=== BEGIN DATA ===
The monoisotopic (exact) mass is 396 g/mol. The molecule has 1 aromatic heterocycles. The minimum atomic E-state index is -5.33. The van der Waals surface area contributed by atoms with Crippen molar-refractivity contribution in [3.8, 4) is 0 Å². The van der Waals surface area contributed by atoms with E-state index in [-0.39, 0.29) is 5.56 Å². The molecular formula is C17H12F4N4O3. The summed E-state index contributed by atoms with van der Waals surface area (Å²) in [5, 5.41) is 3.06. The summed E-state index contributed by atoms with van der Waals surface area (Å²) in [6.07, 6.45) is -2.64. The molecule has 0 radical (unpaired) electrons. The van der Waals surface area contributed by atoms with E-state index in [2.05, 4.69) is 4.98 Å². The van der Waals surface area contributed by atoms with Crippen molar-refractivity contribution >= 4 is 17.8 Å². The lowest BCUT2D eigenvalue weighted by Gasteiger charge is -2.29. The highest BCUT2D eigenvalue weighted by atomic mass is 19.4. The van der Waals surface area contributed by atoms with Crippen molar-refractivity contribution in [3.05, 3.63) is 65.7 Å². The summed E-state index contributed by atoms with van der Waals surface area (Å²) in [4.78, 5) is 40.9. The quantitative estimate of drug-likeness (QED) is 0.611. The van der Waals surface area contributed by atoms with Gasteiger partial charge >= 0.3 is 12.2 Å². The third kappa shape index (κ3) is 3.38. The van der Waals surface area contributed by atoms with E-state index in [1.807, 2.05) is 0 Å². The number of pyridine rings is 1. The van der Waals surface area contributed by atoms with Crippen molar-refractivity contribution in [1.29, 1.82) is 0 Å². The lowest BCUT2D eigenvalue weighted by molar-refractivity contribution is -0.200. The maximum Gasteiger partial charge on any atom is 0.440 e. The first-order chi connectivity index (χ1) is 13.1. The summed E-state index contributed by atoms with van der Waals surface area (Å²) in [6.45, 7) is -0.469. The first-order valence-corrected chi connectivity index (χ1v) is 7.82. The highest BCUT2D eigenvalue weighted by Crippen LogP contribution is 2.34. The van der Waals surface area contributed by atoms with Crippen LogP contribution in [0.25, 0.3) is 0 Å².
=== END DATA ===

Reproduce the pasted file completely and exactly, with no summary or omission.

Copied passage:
The monoisotopic (exact) mass is 396 g/mol. The molecule has 1 aromatic heterocycles. The minimum atomic E-state index is -5.33. The van der Waals surface area contributed by atoms with Crippen molar-refractivity contribution in [3.8, 4) is 0 Å². The van der Waals surface area contributed by atoms with E-state index in [-0.39, 0.29) is 5.56 Å². The molecular formula is C17H12F4N4O3. The summed E-state index contributed by atoms with van der Waals surface area (Å²) in [5, 5.41) is 3.06. The summed E-state index contributed by atoms with van der Waals surface area (Å²) in [6.07, 6.45) is -2.64. The molecule has 0 radical (unpaired) electrons. The van der Waals surface area contributed by atoms with E-state index in [2.05, 4.69) is 4.98 Å². The van der Waals surface area contributed by atoms with Crippen molar-refractivity contribution >= 4 is 17.8 Å². The lowest BCUT2D eigenvalue weighted by Gasteiger charge is -2.29. The highest BCUT2D eigenvalue weighted by atomic mass is 19.4. The van der Waals surface area contributed by atoms with Crippen molar-refractivity contribution in [3.05, 3.63) is 65.7 Å². The summed E-state index contributed by atoms with van der Waals surface area (Å²) in [4.78, 5) is 40.9. The quantitative estimate of drug-likeness (QED) is 0.611. The van der Waals surface area contributed by atoms with Gasteiger partial charge >= 0.3 is 12.2 Å². The third kappa shape index (κ3) is 3.38. The van der Waals surface area contributed by atoms with E-state index in [1.807, 2.05) is 0 Å². The number of pyridine rings is 1. The van der Waals surface area contributed by atoms with Crippen molar-refractivity contribution in [1.29, 1.82) is 0 Å². The lowest BCUT2D eigenvalue weighted by molar-refractivity contribution is -0.200. The maximum Gasteiger partial charge on any atom is 0.440 e. The first-order chi connectivity index (χ1) is 13.1. The summed E-state index contributed by atoms with van der Waals surface area (Å²) in [6.45, 7) is -0.469. The first-order valence-corrected chi connectivity index (χ1v) is 7.82. The highest BCUT2D eigenvalue weighted by Crippen LogP contribution is 2.34. The van der Waals surface area contributed by atoms with Crippen LogP contribution in [0.25, 0.3) is 0 Å².